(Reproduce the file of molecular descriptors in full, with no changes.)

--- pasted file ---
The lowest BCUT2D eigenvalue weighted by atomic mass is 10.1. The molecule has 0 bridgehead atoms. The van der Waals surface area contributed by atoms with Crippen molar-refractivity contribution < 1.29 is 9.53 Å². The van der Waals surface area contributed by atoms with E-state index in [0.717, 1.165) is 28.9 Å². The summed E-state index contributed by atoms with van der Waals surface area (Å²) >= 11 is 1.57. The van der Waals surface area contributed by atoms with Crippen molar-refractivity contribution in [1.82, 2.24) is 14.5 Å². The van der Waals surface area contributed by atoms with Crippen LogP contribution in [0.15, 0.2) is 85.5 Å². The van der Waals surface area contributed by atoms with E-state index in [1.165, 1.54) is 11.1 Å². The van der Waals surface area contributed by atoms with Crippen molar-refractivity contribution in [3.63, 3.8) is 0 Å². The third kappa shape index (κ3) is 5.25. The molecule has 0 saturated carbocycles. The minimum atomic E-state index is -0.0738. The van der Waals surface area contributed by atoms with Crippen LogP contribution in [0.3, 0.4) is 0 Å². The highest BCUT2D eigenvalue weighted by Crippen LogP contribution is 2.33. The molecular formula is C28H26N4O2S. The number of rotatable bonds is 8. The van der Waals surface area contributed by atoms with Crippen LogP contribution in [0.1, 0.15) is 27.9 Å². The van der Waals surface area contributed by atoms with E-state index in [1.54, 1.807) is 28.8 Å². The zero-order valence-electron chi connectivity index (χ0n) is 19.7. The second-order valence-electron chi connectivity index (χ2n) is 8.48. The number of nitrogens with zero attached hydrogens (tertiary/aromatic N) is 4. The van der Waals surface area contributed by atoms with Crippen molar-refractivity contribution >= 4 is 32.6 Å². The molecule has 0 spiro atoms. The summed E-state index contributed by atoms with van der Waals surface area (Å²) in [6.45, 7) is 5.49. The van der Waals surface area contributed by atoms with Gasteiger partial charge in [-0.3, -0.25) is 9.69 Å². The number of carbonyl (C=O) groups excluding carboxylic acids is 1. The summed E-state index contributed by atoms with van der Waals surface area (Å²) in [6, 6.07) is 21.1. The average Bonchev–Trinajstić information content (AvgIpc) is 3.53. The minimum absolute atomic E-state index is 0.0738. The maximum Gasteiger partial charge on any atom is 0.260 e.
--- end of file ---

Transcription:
The lowest BCUT2D eigenvalue weighted by atomic mass is 10.1. The molecule has 0 bridgehead atoms. The van der Waals surface area contributed by atoms with Crippen molar-refractivity contribution < 1.29 is 9.53 Å². The van der Waals surface area contributed by atoms with E-state index in [0.717, 1.165) is 28.9 Å². The summed E-state index contributed by atoms with van der Waals surface area (Å²) >= 11 is 1.57. The van der Waals surface area contributed by atoms with Crippen molar-refractivity contribution in [1.82, 2.24) is 14.5 Å². The van der Waals surface area contributed by atoms with Crippen LogP contribution in [0.15, 0.2) is 85.5 Å². The van der Waals surface area contributed by atoms with E-state index in [1.165, 1.54) is 11.1 Å². The van der Waals surface area contributed by atoms with Crippen molar-refractivity contribution in [3.63, 3.8) is 0 Å². The third kappa shape index (κ3) is 5.25. The molecule has 0 saturated carbocycles. The minimum atomic E-state index is -0.0738. The van der Waals surface area contributed by atoms with Crippen LogP contribution in [0.3, 0.4) is 0 Å². The highest BCUT2D eigenvalue weighted by Crippen LogP contribution is 2.33. The molecular formula is C28H26N4O2S. The number of rotatable bonds is 8. The van der Waals surface area contributed by atoms with Crippen LogP contribution in [0.1, 0.15) is 27.9 Å². The van der Waals surface area contributed by atoms with E-state index in [1.54, 1.807) is 28.8 Å². The zero-order valence-electron chi connectivity index (χ0n) is 19.7. The second-order valence-electron chi connectivity index (χ2n) is 8.48. The number of nitrogens with zero attached hydrogens (tertiary/aromatic N) is 4. The van der Waals surface area contributed by atoms with Crippen molar-refractivity contribution >= 4 is 32.6 Å². The molecule has 0 spiro atoms. The summed E-state index contributed by atoms with van der Waals surface area (Å²) in [6.45, 7) is 5.49. The van der Waals surface area contributed by atoms with Gasteiger partial charge in [-0.3, -0.25) is 9.69 Å². The number of carbonyl (C=O) groups excluding carboxylic acids is 1. The summed E-state index contributed by atoms with van der Waals surface area (Å²) in [6, 6.07) is 21.1. The average Bonchev–Trinajstić information content (AvgIpc) is 3.53. The minimum absolute atomic E-state index is 0.0738. The maximum Gasteiger partial charge on any atom is 0.260 e.